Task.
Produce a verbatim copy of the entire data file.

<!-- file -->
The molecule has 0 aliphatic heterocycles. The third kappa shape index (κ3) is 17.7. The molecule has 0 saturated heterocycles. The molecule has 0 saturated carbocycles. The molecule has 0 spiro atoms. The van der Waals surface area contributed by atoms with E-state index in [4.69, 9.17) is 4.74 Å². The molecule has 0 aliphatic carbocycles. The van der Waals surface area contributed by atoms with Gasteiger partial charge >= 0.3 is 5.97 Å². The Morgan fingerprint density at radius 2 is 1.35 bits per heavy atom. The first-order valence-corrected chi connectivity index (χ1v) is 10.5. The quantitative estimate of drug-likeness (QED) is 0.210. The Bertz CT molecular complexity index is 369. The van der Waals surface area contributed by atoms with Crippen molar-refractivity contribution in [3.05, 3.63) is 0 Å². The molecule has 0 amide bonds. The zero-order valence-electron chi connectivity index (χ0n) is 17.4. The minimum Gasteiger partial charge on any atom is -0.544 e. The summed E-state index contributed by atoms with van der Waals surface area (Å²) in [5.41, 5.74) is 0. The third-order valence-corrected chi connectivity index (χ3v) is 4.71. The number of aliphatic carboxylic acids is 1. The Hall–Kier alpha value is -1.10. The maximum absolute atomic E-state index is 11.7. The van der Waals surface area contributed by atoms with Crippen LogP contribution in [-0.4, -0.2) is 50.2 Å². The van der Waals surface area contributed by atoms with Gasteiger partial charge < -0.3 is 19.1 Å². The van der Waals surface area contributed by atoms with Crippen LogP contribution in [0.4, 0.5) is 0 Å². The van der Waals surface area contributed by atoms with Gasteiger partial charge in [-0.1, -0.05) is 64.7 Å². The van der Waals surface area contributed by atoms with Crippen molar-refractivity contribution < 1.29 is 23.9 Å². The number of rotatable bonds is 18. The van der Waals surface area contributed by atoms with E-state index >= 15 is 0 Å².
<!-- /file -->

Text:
The molecule has 0 aliphatic heterocycles. The third kappa shape index (κ3) is 17.7. The molecule has 0 saturated heterocycles. The molecule has 0 saturated carbocycles. The molecule has 0 spiro atoms. The van der Waals surface area contributed by atoms with E-state index in [4.69, 9.17) is 4.74 Å². The molecule has 0 aliphatic carbocycles. The van der Waals surface area contributed by atoms with Gasteiger partial charge >= 0.3 is 5.97 Å². The Morgan fingerprint density at radius 2 is 1.35 bits per heavy atom. The first-order valence-corrected chi connectivity index (χ1v) is 10.5. The quantitative estimate of drug-likeness (QED) is 0.210. The Bertz CT molecular complexity index is 369. The van der Waals surface area contributed by atoms with Crippen molar-refractivity contribution in [3.05, 3.63) is 0 Å². The molecule has 0 amide bonds. The zero-order valence-electron chi connectivity index (χ0n) is 17.4. The minimum Gasteiger partial charge on any atom is -0.544 e. The summed E-state index contributed by atoms with van der Waals surface area (Å²) in [5.41, 5.74) is 0. The third-order valence-corrected chi connectivity index (χ3v) is 4.71. The number of aliphatic carboxylic acids is 1. The Hall–Kier alpha value is -1.10. The maximum absolute atomic E-state index is 11.7. The van der Waals surface area contributed by atoms with Crippen LogP contribution in [-0.4, -0.2) is 50.2 Å². The van der Waals surface area contributed by atoms with Gasteiger partial charge < -0.3 is 19.1 Å². The van der Waals surface area contributed by atoms with Crippen LogP contribution in [0.4, 0.5) is 0 Å². The van der Waals surface area contributed by atoms with Gasteiger partial charge in [-0.1, -0.05) is 64.7 Å². The van der Waals surface area contributed by atoms with Crippen molar-refractivity contribution < 1.29 is 23.9 Å². The number of rotatable bonds is 18. The van der Waals surface area contributed by atoms with E-state index >= 15 is 0 Å².